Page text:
The short serum half-life of FLCs means that concentrations can fall rapidly if therapeutic treatment has been successful (Section 18.3.1). A number of studies have investigated the prognostic implications of an early sFLC response.
Hassoun et al.  monitored response in 42 MM patients and found that normalisation of the sFLC ratio after just one or two cycles of therapy was highly predictive for achieving CR or nCR (p=0.003). Dytfeld et al.  reported that a scoring system including ≥90% reduction in monoclonal immunoglobulin, ≥90% reduction in iFLC, or κ/λ sFLC ratio normalisation had >90% sensitivity and specificity for predicting patients going on to achieve a VGPR (n=40). Similarly, Hansen et al.  found an 80% reduction in iFLC at day 21 (after 1 cycle of treatment) gave a sensitivity of 87.5% and specificity of 100% for predicting VGPR (n=36) but noted that changes in the monoclonal immunoglobulin over the same period were not significantly different for those achieving VGPR or PR. Supportive data has also been published in various studies encompassing a number of different treatment modalities, with measurements taken during induction therapy , post ASCT  and in relapsed/refractory patients .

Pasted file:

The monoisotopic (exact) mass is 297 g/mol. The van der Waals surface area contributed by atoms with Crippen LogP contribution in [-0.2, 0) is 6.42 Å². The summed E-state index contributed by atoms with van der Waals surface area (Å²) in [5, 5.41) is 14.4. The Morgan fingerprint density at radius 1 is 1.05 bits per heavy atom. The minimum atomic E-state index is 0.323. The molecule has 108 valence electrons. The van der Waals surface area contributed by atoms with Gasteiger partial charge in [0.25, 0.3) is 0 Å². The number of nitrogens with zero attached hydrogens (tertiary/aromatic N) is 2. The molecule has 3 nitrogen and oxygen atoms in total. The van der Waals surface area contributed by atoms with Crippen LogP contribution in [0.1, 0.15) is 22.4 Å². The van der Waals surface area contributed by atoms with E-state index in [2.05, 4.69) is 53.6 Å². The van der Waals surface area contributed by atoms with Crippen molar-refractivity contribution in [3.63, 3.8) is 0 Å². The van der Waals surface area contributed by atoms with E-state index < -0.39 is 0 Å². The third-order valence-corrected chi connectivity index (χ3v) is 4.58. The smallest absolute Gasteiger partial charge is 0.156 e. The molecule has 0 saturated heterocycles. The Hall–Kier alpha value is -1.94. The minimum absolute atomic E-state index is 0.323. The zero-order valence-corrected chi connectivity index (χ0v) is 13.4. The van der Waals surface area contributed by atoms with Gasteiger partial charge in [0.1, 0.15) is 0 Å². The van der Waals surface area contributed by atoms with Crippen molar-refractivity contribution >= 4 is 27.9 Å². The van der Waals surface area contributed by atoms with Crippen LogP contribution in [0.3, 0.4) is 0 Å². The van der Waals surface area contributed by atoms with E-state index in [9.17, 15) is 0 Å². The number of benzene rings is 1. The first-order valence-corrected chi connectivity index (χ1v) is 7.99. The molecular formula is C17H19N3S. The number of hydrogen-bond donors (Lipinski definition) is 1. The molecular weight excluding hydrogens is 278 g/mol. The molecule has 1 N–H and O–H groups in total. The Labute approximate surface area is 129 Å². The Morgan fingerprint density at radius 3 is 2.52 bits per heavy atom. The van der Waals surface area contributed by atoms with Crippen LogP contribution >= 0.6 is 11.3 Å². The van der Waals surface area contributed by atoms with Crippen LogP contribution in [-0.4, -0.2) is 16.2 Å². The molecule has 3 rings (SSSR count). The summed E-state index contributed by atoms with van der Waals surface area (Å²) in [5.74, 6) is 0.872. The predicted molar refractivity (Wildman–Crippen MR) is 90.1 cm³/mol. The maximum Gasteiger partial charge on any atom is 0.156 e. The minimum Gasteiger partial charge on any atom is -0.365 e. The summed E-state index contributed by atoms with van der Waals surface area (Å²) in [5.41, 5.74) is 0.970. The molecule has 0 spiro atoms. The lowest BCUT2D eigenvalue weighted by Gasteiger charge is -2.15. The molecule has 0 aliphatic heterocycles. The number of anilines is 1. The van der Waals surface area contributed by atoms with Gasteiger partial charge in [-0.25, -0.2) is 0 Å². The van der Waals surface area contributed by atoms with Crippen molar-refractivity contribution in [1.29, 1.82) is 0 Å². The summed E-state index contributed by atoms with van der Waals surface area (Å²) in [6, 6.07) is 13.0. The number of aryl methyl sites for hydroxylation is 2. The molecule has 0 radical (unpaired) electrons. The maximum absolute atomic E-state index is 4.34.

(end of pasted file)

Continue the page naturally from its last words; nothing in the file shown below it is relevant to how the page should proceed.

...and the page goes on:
In contrast, Dispenzieri et al.  did not show any survival benefit of the sFLC response (defined as a 50% reduction in dFLC, iFLC or the κ/λ sFLC ratio), 2 months after initiation of therapy. However, it should be noted that the therapy used in this study did not include novel agents.